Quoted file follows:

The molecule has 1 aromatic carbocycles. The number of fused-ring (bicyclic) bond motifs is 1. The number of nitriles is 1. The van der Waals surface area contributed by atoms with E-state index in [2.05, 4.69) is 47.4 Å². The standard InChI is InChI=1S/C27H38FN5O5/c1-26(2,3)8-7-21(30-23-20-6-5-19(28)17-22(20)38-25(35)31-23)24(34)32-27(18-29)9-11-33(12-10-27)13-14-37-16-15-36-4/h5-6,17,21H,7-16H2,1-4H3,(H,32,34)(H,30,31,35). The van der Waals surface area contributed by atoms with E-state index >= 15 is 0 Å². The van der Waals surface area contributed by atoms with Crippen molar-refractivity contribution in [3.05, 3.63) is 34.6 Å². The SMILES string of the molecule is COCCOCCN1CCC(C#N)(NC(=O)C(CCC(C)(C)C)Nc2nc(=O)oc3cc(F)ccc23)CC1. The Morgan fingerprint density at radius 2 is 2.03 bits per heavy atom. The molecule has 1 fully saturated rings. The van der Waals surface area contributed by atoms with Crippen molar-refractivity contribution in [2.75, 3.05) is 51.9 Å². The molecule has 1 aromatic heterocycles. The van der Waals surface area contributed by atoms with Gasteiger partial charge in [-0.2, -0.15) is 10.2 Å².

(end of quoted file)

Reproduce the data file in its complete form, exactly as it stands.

The molecule has 1 aromatic carbocycles. The number of fused-ring (bicyclic) bond motifs is 1. The number of nitriles is 1. The van der Waals surface area contributed by atoms with E-state index in [2.05, 4.69) is 47.4 Å². The standard InChI is InChI=1S/C27H38FN5O5/c1-26(2,3)8-7-21(30-23-20-6-5-19(28)17-22(20)38-25(35)31-23)24(34)32-27(18-29)9-11-33(12-10-27)13-14-37-16-15-36-4/h5-6,17,21H,7-16H2,1-4H3,(H,32,34)(H,30,31,35). The van der Waals surface area contributed by atoms with E-state index >= 15 is 0 Å². The van der Waals surface area contributed by atoms with Crippen molar-refractivity contribution in [3.05, 3.63) is 34.6 Å². The SMILES string of the molecule is COCCOCCN1CCC(C#N)(NC(=O)C(CCC(C)(C)C)Nc2nc(=O)oc3cc(F)ccc23)CC1. The Morgan fingerprint density at radius 2 is 2.03 bits per heavy atom. The molecule has 1 fully saturated rings. The van der Waals surface area contributed by atoms with Crippen molar-refractivity contribution in [2.75, 3.05) is 51.9 Å². The molecule has 1 aromatic heterocycles. The van der Waals surface area contributed by atoms with Gasteiger partial charge in [-0.2, -0.15) is 10.2 Å².